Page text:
Orbits of Satellites If you solve the differential equations, you find the possible orbit shapes are: (1) – (5): ellipses (4): circle (6): parabola (7): hyperbola

Orbits of Satellites (1) – (5): closed orbits (6), (7): open orbits What determines whether an orbit is open or closed? Answer: escape speed

Escape Speed Last time we launched m from Earth’s surface (r = R E ) We set E = 0 to find

Escape Speed We could also launch m from point A (any r > R E ) so use r instead of R E :

Orbits of Satellites (1) – (5): ellipses launch speed v < v esc (6): parabola launch speed v = v esc (7): hyperbola launch speed v > v esc

Orbits of Satellites (1) – (5): ellipses energy E < 0 (6): parabola energy E = 0 (7): hyperbola energy E > 0

Circular Orbits

Circular Orbit: Speed v uniform motion independent of m determined by radius r large r means slow v Derive speed v

Compare to Escape Speed If you increase your speed by factor of 2 1/2 you can escape!

Circular Orbit: Period T independent of m determined by radius r large r means long T Derive period T Do Problem 12-45

Circular Orbit: Energy E depends on m depends on radius r large r means large E Derive energy E

Orbits of Planets

Same Math as for Satellites Same possible orbits, we just replace the Earth m E with sun m s (1) – (5): ellipses (4): circle (6): parabola (7): hyperbola

Orbits of Planets Two of Newton’s Laws predict the shapes of orbits: 2nd Law Law of Gravitation This derives Kepler’s Three Empirical Laws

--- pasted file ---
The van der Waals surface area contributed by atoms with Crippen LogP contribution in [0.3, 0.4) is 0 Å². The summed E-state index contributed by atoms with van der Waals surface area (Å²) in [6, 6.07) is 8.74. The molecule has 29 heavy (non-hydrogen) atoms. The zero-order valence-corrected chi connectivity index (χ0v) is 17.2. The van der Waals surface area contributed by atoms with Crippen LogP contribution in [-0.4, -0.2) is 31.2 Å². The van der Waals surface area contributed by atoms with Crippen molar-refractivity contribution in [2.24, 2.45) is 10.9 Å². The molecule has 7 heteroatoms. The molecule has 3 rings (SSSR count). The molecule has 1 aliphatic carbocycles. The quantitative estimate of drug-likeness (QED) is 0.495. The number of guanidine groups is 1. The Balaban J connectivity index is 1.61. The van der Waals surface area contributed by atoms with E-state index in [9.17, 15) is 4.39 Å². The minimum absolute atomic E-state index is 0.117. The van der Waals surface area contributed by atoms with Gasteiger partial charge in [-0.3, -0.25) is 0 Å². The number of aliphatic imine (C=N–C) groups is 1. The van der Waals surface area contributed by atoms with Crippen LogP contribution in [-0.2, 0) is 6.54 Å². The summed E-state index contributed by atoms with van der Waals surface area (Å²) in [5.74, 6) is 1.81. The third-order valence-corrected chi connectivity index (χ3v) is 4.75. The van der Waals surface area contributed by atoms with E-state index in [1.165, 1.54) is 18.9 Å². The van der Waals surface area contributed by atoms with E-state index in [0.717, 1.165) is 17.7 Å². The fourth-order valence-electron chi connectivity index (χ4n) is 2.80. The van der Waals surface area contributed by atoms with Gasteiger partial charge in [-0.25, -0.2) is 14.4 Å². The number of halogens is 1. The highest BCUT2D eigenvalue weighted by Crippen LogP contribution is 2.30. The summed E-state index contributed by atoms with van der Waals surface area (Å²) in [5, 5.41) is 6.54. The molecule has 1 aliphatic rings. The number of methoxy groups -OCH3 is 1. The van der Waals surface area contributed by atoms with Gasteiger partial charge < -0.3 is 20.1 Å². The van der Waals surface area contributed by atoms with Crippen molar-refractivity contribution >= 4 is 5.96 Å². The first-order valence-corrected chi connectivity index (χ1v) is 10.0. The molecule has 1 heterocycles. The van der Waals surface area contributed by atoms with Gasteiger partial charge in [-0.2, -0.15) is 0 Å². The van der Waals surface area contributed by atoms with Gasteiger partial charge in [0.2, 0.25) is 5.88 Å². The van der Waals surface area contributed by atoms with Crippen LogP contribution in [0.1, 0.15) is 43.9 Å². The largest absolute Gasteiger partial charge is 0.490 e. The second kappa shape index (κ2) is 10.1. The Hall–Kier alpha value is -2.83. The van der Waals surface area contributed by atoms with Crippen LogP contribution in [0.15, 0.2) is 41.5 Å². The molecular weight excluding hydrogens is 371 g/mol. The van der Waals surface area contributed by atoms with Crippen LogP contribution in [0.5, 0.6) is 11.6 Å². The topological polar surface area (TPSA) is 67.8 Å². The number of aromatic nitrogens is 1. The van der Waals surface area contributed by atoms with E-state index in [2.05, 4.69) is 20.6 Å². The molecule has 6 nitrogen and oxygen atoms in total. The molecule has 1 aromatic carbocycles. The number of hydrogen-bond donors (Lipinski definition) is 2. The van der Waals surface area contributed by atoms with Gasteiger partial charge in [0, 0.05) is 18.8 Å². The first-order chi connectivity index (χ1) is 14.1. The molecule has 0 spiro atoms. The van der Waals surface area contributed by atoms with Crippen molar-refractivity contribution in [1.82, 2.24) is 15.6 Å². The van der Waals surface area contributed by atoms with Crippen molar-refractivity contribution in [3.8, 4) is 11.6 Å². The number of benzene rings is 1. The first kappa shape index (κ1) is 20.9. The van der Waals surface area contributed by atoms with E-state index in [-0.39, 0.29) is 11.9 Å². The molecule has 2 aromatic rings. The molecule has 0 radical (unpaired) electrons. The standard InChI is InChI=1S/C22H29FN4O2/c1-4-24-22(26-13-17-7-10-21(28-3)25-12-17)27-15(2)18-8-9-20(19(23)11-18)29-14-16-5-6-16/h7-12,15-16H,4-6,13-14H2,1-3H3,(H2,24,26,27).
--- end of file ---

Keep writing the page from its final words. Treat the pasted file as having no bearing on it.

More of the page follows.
Kepler’s Three Laws planet orbit = ellipse (with sun at one focus) Each planet-sun line sweeps out ‘equal areas in equal times’ For all planet orbits, a 3 /T 2 = constant

Kepler’s First Law planet orbit = ellipse P = planet S = focus (sun) S’ = focus (math) a = semi-major axis e = eccentricity 0 < e < 1 e = 0 for a circle Do Problem 12-64

Kepler’s Second Law Each planet-sun line sweeps out ‘equal areas in equal times’

Kepler’s Second Law Present some notes on Kepler’s Second Law

Kepler’s Third Law We proved this for a circular orbit (e = 0) T depends on a, not e

Kepler’s Third Law Actually: Since both the sun and the planet orbit about their common CM

Theories of Gravity Newton’s Einstein’s

Einstein’s Special Relativity all inertial observers measure the same value c = 3.0×10 8 m/s 2 for the speed of light nothing can travel faster than light ‘special’ means ‘not general’: spacetime (= space + time) is flat

Einstein’s General Relativity nothing can travel faster than light but spacetime is curved, not flat matter curves spacetime if the matter is dense enough, then a ‘black hole’ forms

Black Holes

If mass M is compressed enough, it falls inside its Schwarzschild radius, R s This curves spacetime so much that a black hole forms

Black Holes Outside a black hole, v and r for circular orbits still obey the Newtonian relationship: Also: from far away, a black hole obeys Newtonian gravity for a mass M

Black Holes Spacetime is so curved, anything that falls into the hole cannot escape, not even light Light emitted from outside the hole loses energy (‘redshifts’) since it must do work against the extremely strong gravity So how could we detect a black hole?

Black Holes

Answer: An Accretion Disk (emits X-rays)

Matter falling towards the black hole enters orbit, forming a hot disk and emitting X-rays